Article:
In studying human sexual behavior, Justin Garcia and his research team from the State University of New York at Binghamton, suggest that perhaps a person's DNA is to blame when it comes to infidelity and sexual promiscuity. For their widely cited study, they surveyed 181 young adults on their sexual history and tested them for a gene called DRD4, which affects levels of dopamine in the brain and has previously been associated with ADHD, alcoholism, as well as compulsive, risk-taking behaviors such as partying and gambling.

Out of the subject pool, 43 tested positive for the gene, and according to the researchers, they "report a greater categorical rate of promiscuous sexual behavior (i.e., having ever had a 'one-night stand') and report a more than 50 percent increase in instances of sexual infidelity."

Does that leave you off the hook to cheat? The experts emphasize that your genetic makeup isn't the only influence over your sexual behavior.

RELATED: Dad Asks If He's Wrong For Refusing To Pay For Daughter's Fourth Wedding — After Contributing $20K For The Others

4. What you're looking for in a hookup is written all over your face... and hips

In 2008, a British study published in the Journal Evolution And Human Behavior tried to establish how men and women perceive someone's likelihood of having casual sex just by looking at his or her face. They found that women who looked more attractively feminine and men who looked more masculine were not perceived as wanting a real, exclusive relationship.

Another indicator for sexually liberated women? Wide hips. Dr. Colin A. Hendrie, associate professor of Human and Animal Ethology at Leeds University, surveyed 148 women — ages between 18 and 26 — on their hip circumference and their sexual history. The researchers found that wide-hipped ladies were more inclined to have one-night stands.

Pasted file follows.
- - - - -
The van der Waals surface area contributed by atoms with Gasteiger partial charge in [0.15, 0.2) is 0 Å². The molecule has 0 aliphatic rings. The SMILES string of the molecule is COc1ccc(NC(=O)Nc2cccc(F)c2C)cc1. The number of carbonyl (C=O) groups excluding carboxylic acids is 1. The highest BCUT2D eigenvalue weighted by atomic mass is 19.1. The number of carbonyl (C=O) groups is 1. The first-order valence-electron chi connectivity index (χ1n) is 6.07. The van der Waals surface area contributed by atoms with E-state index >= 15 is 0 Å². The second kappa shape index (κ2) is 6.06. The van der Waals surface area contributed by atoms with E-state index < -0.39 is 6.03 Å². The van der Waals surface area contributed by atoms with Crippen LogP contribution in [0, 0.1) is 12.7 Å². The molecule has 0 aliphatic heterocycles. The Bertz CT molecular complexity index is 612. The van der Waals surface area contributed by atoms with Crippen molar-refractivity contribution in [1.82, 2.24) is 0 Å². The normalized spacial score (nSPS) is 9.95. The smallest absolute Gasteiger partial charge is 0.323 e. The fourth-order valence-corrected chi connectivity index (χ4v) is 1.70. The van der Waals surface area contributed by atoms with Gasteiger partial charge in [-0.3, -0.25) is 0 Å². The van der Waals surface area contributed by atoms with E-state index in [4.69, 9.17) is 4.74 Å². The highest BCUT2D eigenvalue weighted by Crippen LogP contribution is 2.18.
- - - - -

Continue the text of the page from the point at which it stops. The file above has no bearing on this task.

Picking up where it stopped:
More specifically, women with hips at least 0.8 inches wider than other women admitted that one-night stands accounted for three out of every four of their past sexual relationships. The experts theorize that this subconscious rationale harkens back to our evolution as a species. Wide hips meant better odds of childbearing. However, the scientific community debates whether this is actually true or not.

5. Men drop their standards, while women raise them

A study conducted by Dr. Achim Schützwohl and his team from Brunel University in the UK proved that both sexes demonstrate a remarkable difference when it comes to being propositioned for casual sex. They examined how a hookup's hypothetical physical attractiveness (slightly unattractive, moderately attractive, and exceptionally attractive) would determine a person's willingness to accept one of three hookup requests (go out, come to the apartment, go to bed).

For all three requests, men were more likely to accept a hookup regardless of her attractiveness. Contrary, women placed more importance on a man's looks. They were more likely to accept the "apartment" and "bed" requests from an "exceptionally" attractive man than from either a "moderately" attractive or "slightly" unattractive man. (Guess that means better luck next time, guys.)

RELATED: Woman Walks Out Of Her Baby Shower After Comments Her Mother-In-Law Made

Alexandra Churchill is a digital editor based in New York City who currently works for Martha Stewart Living. Her work has been featured on numerous sites including The Huffington Post, Her Campus, USA TODAY College, and Northshore and Ocean Home magazines.